Bob Garfield is the co-host of On the Media
Bob Garfield isn’t exactly a media whore, but he’s extremely promiscuous.
Apart from On the Media, Bob has been a columnist for 30-plus years, at the moment on the subjects of media and marketing for The Guardian and MediaPost. In the world of marketing he is an institution, like the Red Cross. Or San Quentin.
When not casting broadly, Bob casts podly, with former OTM producer Mike Vuolo on the insanely popular Slate language program “Lexicon Valley.” In print, Bob has been a contributing editor for the Washington Post Magazine, Civilization and the op-ed page of USA Today. He has also written for The New York Times, Playboy, Sports Illustrated, Atlantic and Wired and been employed variously by ABC, CBS, CNBC and the defunct FNN as an on-air analyst. As a lecturer and panelist, he has appeared in 37 countries on six continents, including such venues as the Kennedy Center, the U.S. Capitol, the Rainbow Room, the Smithsonian, Circus Circus casino, the Grand Ole Opry, the U.N., Harvard University, Princeton University and, memorably, a Thai Kickboxing ring in Cape Town, South Africa.
He is the author of five books, most recently Can’t Buy Me Like. His first book, Waking Up Screaming from the American Dream, was published by Scribner in 1997, favorably reviewed and quickly forgotten. His 2003 manifesto on advertising, And Now a Few Words From Me, is published in six languages (although, admittedly, one is Bulgarian). His 2009 crackpot screed The Chaos Scenario, about the supposed collapse of mass media and advertising, has all come true. Garfield co-wrote “Tag, You’re It,” a snappy country song performed by Willie Nelson, and wrote an episode of the short-lived NBC sitcom “Sweet Surrender.” It sucked.
This week the editor of The Guardian, Alan Rusbridger, gave testimony to Britain's home affairs select committee about the publication of information leaked by Edward Snowden over the summer. Bob talks with Rusbridger about why he was summoned before Parliment, and how the threat of prior restraint makes journalists in the UK function differently than their US counterparts.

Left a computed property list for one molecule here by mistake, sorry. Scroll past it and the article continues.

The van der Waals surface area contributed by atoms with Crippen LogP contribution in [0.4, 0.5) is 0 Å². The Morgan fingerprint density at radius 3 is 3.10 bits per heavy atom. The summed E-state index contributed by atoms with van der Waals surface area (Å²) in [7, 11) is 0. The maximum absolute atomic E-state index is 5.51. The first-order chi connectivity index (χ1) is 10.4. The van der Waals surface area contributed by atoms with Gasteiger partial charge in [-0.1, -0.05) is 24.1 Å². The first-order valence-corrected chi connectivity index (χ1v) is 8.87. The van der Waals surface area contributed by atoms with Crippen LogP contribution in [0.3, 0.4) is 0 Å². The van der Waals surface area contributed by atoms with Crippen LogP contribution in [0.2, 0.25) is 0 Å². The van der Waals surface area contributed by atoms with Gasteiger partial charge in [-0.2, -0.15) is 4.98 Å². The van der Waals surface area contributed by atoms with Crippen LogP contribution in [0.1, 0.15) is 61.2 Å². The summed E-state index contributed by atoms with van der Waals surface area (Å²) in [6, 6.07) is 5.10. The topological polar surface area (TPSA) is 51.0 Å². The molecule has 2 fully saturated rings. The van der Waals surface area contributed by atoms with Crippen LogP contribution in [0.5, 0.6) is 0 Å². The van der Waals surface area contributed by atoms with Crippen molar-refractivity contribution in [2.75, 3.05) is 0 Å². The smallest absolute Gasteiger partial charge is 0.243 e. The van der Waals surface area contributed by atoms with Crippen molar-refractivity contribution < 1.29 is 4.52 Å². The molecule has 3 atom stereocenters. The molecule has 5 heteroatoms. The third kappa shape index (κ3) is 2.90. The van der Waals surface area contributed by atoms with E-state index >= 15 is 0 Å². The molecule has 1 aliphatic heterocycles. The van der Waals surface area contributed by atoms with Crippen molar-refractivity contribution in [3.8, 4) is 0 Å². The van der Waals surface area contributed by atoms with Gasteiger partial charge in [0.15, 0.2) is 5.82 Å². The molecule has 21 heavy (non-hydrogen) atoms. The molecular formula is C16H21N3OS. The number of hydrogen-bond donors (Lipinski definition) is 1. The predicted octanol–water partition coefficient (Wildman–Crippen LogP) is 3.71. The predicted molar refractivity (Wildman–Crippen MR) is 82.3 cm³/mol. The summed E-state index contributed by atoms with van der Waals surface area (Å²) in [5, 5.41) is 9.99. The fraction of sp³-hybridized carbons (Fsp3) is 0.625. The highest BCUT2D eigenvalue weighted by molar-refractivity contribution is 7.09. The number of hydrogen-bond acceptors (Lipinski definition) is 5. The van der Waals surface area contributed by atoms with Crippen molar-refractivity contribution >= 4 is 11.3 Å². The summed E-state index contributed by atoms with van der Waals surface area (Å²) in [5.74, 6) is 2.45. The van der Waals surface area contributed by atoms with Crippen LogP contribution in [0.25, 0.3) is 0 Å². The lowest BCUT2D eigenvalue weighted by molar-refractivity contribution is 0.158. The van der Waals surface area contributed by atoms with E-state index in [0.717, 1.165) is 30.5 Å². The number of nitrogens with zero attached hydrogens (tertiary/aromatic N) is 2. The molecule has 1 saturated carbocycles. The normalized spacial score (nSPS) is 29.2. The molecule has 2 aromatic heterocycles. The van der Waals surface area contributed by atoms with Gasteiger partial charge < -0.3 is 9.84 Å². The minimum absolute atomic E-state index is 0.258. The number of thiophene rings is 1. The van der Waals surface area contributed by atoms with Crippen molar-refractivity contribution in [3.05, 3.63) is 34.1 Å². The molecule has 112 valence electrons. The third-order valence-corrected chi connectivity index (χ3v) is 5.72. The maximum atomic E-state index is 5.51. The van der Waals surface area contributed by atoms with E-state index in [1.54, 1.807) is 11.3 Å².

William Tyler - Country of Illusion
The Electronic Privacy Information Center just won a lawsuit against the Department of Homeland Security, requiring the federal agency to release documents about the so-called "internet kill switch." Bob speaks with EPIC's Julia Horwitz about the lengthy battle with DHS, and the difficulty in getting information out of the notoriously opaque agency.
"Revenge porn" is naked photos of people posted on the internet alongside personal information about them, like their phone numbers and Facebook profiles. There has been no higher-profile revenge porn profiteer than Hunter Moore, who ran the now-defunct website "Is Anyone Up." In this interview from 2011, Moore talks to Bob about his site and his lack of ethics.
Former baseball player Lenny "Dude" Dykstra has become a seemingly endless fount of stories for sports reporters who cover scandal. He's been arrested for grand theft auto and drug possession, declared bankruptcy, and been accused of bouncing a check to a prostitute. Philadelphia sports writer Frank Fitzpatrick has been covering Dykstra since before his fall from grace, and in an interview that originally aired in 2011, he talks to Bob about how sports writers can be complicit in the bad behavior of the athletes they cover.
The typical televised football game lasts about three hours. But according to a study by The Wall Street Journal, only 11 minutes of that time is actually devoted to live play. Bob Fishman is a game director for CBS Sports, the person who decides what home viewers see and when they see it. In an interview that originally aired in 2010, Fishman explains to Bob how he spends the other two hours and 49 minutes of a broadcast.
If an NFL announcer sounds like an omniscient know-er of all things football, it's because they've got a stats man in the booth feeding them info. 75-year-old Marty Aronoff is one of the best stats men in the business. Bob talks with Aronoff about stats and his 200 travel days a year getting to games.
Currently, a class-action suit by more than 4,000 former NFL players against the NFL is in the process of being settled. The issue? The players claim the league covered up a link between football and brain damage. Last year, Bob spoke with Mark Waller - the NFL’s Chief Marketing Officer - about public service announcements the league was running last year about head injuries.
The Infectious Texts project at Northeastern University is making thousands of pre-Civil War newspapers searchable. Bob talks with Ryan Cordell, a leader on the project, about the mechanism behind text virality in the 1800’s and some of what’s been discovered so far.
Black Keys - Psychotic Girl